“Hazel, are you mommy’s baby?” I playfully ask my three-year-old this question as we cuddle on the couch watching Daniel Tiger. She quickly responds with, “No, I’m your big girl, baby.” I’ve asked her this question before, and I always know the answer that my independent thirdborn will give me. Of course, she will always be my baby, but I don’t have a baby anymore.
It happens quickly. One minute, I was drowning in diapers, formula, and highchair messes, and the next minute, I found myself sitting at a holiday party, wondering when my kids last checked in on me. I’m no longer the mom chasing the toddler away from the fireplace and Christmas presents. I can sit down with other adults and — for the most part — have a full conversation.
It didn’t happen slowly, as I’d imagined. The baby/toddler years feel so long when you’re in them. When you’re suddenly out of them, it’s a bit of a shock. In just a couple of years, I went from buckling three kids into five-point harnesses to only having to buckle one child. I can’t remember the last time I bought diapers, zipped a sleep sack, or got up in the middle of the night to replace a pacifier.
It goes fast.
I wonder if other moms mourn the baby years like I am. Do you walk down the baby aisle at Target for the memories? Or do you rejoice in the fact that all of your kids can go to the bathroom unassisted? Do you miss baby-wearing a warm, snuggly baby close to your chest? Or are you thankful your back no longer feels like it’s breaking?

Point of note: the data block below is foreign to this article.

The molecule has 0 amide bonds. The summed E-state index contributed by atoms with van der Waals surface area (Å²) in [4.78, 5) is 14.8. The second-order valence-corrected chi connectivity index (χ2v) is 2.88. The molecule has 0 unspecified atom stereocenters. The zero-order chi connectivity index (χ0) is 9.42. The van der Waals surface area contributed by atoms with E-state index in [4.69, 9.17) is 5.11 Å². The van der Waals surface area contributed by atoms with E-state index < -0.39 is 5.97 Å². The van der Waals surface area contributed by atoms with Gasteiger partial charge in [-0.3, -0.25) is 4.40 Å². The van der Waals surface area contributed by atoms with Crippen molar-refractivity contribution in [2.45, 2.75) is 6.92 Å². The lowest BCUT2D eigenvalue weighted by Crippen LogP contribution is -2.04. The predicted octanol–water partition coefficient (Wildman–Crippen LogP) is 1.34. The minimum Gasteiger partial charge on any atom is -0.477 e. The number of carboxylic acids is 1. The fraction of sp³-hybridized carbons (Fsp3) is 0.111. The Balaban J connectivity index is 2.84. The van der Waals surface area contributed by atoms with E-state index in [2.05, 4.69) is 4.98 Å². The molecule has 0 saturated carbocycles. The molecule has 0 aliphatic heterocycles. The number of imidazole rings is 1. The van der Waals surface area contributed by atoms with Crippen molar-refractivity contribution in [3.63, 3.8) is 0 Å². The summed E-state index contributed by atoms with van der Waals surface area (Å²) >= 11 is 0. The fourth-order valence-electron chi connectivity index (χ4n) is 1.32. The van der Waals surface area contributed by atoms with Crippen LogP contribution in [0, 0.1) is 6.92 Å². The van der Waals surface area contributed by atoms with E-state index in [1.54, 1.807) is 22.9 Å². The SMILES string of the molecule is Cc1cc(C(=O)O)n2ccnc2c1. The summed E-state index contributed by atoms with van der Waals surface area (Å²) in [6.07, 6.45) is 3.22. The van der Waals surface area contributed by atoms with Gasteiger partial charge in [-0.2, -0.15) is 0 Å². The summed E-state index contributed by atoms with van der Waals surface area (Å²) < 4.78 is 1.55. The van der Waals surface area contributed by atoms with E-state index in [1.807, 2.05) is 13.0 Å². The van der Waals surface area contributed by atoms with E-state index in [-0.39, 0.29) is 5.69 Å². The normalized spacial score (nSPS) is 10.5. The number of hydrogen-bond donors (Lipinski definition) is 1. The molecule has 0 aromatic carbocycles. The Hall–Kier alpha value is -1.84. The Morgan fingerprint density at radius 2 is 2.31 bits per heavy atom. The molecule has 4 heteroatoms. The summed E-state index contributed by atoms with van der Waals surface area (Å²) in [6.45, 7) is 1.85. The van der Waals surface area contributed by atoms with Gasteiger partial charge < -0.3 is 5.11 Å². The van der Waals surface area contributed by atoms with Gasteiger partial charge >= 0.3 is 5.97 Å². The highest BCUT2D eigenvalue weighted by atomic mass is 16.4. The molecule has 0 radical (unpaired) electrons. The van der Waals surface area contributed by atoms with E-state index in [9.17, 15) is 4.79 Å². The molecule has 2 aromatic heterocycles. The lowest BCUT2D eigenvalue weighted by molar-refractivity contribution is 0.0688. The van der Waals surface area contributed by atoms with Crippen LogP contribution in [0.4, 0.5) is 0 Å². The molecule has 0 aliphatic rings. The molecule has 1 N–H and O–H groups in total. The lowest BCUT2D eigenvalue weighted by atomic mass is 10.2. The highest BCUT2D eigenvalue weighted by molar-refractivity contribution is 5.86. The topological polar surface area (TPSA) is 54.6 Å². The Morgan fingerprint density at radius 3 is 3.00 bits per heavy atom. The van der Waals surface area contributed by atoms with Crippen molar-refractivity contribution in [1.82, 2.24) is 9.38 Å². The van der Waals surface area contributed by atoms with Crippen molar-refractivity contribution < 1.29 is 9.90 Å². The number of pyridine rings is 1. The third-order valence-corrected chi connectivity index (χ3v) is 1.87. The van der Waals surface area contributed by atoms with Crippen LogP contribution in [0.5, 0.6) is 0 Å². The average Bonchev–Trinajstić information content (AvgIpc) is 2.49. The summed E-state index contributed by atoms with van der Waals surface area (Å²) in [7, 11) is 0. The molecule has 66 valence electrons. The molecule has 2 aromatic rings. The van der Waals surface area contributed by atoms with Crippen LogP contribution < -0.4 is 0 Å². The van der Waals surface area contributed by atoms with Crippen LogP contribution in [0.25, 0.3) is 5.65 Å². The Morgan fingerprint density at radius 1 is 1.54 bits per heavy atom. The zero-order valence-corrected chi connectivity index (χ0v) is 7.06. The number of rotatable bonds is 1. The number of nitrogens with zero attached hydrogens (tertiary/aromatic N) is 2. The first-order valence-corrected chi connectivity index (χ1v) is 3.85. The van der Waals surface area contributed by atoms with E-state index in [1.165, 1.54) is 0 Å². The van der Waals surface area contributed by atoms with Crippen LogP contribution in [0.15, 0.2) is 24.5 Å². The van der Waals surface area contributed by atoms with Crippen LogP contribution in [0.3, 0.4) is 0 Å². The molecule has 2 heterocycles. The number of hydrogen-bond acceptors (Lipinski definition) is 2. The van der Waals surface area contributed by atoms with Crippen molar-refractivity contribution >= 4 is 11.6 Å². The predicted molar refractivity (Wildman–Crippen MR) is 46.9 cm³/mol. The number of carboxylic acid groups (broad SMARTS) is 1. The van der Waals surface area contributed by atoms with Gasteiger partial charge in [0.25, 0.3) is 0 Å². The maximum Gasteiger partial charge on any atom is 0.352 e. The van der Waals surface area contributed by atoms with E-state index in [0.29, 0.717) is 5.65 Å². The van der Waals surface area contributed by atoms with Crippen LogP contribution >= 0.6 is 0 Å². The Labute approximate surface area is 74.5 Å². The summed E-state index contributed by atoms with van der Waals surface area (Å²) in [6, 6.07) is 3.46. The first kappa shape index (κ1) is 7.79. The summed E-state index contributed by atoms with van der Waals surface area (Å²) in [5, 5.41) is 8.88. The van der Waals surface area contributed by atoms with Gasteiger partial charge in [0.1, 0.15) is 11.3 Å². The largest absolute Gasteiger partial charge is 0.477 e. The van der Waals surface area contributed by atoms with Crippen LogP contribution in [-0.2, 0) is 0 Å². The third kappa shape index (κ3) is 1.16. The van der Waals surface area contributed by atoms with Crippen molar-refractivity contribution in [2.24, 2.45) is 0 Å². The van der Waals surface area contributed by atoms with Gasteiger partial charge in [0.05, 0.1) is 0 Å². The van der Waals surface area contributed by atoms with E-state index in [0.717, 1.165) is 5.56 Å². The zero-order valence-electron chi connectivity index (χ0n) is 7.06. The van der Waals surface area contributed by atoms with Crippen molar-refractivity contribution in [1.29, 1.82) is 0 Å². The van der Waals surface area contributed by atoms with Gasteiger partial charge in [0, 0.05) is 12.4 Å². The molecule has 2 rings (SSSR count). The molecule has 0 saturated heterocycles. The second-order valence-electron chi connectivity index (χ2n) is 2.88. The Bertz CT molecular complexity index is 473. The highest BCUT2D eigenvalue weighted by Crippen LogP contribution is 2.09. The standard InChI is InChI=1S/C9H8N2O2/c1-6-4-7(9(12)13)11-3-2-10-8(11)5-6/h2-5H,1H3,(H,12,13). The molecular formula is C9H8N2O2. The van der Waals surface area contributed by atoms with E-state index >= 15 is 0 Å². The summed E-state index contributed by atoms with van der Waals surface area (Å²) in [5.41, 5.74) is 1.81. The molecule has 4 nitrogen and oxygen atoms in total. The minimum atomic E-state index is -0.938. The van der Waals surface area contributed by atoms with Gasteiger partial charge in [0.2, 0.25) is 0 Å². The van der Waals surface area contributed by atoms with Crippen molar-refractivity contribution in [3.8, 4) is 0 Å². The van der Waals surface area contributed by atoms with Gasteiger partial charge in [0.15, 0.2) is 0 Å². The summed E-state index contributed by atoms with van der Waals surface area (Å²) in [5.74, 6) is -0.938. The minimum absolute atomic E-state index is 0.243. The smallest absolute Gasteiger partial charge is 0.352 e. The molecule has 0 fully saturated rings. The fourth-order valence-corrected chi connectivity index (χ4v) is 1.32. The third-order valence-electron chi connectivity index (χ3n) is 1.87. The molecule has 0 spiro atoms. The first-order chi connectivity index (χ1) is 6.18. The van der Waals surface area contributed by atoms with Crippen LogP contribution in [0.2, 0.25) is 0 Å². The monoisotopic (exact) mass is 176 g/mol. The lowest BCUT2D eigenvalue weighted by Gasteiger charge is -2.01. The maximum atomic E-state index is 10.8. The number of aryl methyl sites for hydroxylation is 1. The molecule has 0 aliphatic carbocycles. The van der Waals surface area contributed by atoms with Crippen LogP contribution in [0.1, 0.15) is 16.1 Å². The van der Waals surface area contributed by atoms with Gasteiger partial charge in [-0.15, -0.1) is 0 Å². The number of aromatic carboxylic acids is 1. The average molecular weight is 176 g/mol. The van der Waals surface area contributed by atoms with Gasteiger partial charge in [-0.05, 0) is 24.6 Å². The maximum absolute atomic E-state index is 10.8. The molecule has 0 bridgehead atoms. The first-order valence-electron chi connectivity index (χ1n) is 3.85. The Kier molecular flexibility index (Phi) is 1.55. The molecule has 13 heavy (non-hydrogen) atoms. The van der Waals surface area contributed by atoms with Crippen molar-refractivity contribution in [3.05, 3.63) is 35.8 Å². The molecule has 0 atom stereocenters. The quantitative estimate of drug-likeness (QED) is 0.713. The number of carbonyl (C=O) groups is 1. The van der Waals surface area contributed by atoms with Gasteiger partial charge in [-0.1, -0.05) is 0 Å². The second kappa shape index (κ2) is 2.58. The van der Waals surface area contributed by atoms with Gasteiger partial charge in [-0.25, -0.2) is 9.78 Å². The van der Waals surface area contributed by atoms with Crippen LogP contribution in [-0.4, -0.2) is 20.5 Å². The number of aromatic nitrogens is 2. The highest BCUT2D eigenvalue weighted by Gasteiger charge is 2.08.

Maybe we can feel sad and happy at the same time.
I go back and forth between mourning and being thankful my kids are becoming their own smart, independent little people. Perhaps a more experienced mom will tell me it won’t always feel this way? Eventually, we will settle into the big kid stage, just in time for them to turn into teenagers, I’m sure. Isn’t that how life goes? As soon as we get comfortable, something changes.
My kids still need me in many ways. They need me more emotionally than they’ve ever needed me before, and sometimes, it’s much more exhausting than the physical exhaustion of having babies.
But when I take my kids to the playground, there’s a jarring realization that I can no longer stand with the group of moms who are very obviously there on playdate with their firstborn babies who can barely walk. They look tired, but they still have that glimmer in their eyes, eager and excited to meet new people. Their kids don’t care who they’re playing with because none of them can talk. It’s a playdate for the moms, really. I know this because, at one time, I was in that season, too. Instead of joining them, I’ll sit on a bench from the corner of the playground and watch my kids entertain themselves. It’s strange and a little lonely. I want to tell those moms that I was one of them once, too.